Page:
This is a little film noir, no one ever pays much attention to it, but the cast and production team includes some of the best talent.
Laura is adapted from the popular best seller by Vera Caspary.
The story begins with Detective Mark McPherson (Dana Andrews) investigating the murder of Laura Hunt. She’d been shot in the face with a shotgun on Friday night and found by her maid Bessie.
McPherson gets Laura’s story from her mentor Waldo Lydecker (Clifton Webb), a popular and influential newspaper columnist; her fiance Shelby Carpenter (Vincent Price), a no-good Louisville gigolo; her aunt Ann Treadwell (Dame Judith Anderson), and Bessie herself (Dorothy Adams). As he pokes and uncovers, he finds himself attracted to Laura’s beauty (seen in a portrait painted by a former lover hanging in Laura’s apartment) and her character, attested to by everyone.
Monday night he falls asleep in Laura’s apartment, only to wake up when she appears — not dead. Now everything is overturned, and McPherson has to start again, figuring out who the victim really is and who might have shot her. Or did they think it was Laura? Or was it Laura who pulled the trigger?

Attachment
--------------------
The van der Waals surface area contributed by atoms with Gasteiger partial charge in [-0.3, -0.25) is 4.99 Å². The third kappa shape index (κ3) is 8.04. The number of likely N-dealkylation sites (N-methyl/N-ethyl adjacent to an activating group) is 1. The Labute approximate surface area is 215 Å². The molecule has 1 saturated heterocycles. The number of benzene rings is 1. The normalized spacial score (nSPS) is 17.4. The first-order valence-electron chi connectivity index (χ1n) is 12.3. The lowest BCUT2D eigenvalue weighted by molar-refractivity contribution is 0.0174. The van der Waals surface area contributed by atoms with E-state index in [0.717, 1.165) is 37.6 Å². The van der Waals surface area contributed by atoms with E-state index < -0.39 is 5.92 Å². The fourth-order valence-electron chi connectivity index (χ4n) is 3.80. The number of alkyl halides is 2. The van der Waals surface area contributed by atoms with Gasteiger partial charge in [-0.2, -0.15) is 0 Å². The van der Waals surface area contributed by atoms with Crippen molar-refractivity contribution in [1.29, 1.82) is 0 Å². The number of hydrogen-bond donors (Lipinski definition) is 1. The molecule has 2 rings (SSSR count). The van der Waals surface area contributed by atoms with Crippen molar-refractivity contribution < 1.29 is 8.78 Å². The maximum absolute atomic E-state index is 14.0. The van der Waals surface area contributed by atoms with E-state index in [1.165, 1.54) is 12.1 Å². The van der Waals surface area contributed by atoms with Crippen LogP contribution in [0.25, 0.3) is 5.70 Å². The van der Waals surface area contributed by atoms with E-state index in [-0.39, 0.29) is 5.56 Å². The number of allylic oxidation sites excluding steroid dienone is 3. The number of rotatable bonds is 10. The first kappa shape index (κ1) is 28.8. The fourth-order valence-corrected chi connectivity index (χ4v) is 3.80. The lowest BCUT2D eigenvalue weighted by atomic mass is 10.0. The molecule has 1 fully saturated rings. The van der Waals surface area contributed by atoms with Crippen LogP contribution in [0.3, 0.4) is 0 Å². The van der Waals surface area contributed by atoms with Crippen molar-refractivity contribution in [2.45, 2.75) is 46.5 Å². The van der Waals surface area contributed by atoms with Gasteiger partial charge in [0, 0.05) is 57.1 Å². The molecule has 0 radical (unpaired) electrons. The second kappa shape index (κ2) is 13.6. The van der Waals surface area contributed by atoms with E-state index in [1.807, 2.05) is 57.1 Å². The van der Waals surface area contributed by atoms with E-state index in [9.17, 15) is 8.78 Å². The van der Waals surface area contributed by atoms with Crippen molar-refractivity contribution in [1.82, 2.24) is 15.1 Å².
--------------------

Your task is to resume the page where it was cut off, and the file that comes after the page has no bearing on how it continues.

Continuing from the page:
Andrews is great as the blue-collar hero falling in love with the uptown girl. This isn’t quite as good as The Best Years of Our Lives, which I think is Andrews’ best work, but it is good. Gene Tierney is beautiful and mysterious as Laura, the girl everyone loves. Tierney had great style and class, which is perfect for the ambitious young woman who rises quickly through 1940s advertising circles by her wit, charm and intelligence (think Mad Men without the liquor, infidelity and endless bad boy behavior–okay, there is liquor). Price and Webb are fantastic as the bickering wannabe boyfriends who can’t quite close the deal, while Judith Anderson again shows why she is a “Dame.”
Only about 90 minutes in length, this would be a great double feature with Double Indemnity or The Lady Eve (see next week) or The Best Years of Our Lives.